Key Indian states are voting in polls that may be a preview of next year’s national election, with Prime Minister Narendra Modi trumpeting populist welfare schemes to retain power while the opposition works to build alliances that can oust the ruling party.
The central state of Madhya Pradesh may be most emblematic of the national vote out of the five states holding elections. The incumbent administration led by Modi’s Bharatiya Janata Party must overcome a lack of job creation and farmers’ discontent to retain power, while the opposition is struggling to forge a coalition and raise enough funds to campaign.
In a Madhya Pradesh village festooned with flags and posters for Modi’s BJP, Lakhan Singh, a 50-year-old farm laborer, personifies the goodwill generated by the ruling party. At his house, Singh shows off a toilet and a cooking gas cylinder funded by the federal government and championed by Modi. The BJP administration in the state capital Bhopal also enrolled his family in a social security benefit scheme and wrote off 4,000 rupees (USD56) that Singh owed the local power distribution company. “When the government has given me so much, my vote has to go to the BJP,” said Singh, who also voted for Modi in the 2014 election that brought him to power.
Four out of five opinion poll conducted in October suggest the BJP is likely to retain power in Madhya Pradesh, although with fewer seats than before. That’s similar to expectations for the national vote next year, in which Modi is predicted to win with a reduced majority.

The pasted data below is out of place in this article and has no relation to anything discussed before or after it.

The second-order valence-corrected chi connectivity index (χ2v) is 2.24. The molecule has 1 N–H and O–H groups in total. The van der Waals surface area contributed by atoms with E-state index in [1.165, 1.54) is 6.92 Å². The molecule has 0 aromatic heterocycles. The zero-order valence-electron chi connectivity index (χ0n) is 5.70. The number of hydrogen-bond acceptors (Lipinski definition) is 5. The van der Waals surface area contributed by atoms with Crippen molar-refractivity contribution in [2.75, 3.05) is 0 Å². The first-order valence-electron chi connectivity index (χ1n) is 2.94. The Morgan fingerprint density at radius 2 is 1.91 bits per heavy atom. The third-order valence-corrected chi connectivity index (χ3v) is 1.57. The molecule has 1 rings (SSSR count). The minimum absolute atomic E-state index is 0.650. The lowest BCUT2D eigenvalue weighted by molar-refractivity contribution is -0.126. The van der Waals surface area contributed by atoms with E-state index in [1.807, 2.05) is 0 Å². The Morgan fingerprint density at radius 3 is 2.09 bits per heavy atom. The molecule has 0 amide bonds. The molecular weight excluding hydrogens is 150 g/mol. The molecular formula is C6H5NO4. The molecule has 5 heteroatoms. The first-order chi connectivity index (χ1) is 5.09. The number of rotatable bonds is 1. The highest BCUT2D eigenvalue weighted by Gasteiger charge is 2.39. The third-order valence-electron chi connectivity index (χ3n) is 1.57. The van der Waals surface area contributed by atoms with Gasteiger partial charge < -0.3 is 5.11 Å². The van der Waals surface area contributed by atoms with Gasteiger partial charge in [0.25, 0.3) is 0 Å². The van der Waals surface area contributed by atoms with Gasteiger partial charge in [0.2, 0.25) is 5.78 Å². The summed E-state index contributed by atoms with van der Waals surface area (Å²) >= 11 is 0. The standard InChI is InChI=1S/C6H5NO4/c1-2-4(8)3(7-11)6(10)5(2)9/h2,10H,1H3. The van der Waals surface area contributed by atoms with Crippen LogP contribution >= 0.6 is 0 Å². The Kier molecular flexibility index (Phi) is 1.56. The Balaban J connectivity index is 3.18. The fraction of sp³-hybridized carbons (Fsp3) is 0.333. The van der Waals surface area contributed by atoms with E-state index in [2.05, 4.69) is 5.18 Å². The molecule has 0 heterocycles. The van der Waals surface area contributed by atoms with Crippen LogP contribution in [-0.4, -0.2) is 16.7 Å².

But surveys are mixed in other poll-bound provinces, including Rajasthan, where Congress is expected to wrest power from a BJP administration. Results in all the states are due Dec. 11.
Although state elections aren’t always an indicator of national preferences, an opposition victory in Madhya Pradesh would give a big boost in striking alliances with regional parties that may make them more of a threat to Modi.
“If the Congress manages to unseat the BJP in Rajasthan and reduce the BJP’s majority in Madhya Pradesh, as some polls are predicting, this will be heralded by the opposition as a sign of their increasing fortunes,” said professor Katharine Adeney, director of the University of Nottingham Asia Research Institute. “However, this does not necessarily augur well for the opponents of the BJP in the 2019 general elections. The opposing parties to the BJP have been unable to form an alliance against the BJP.” Bloomberg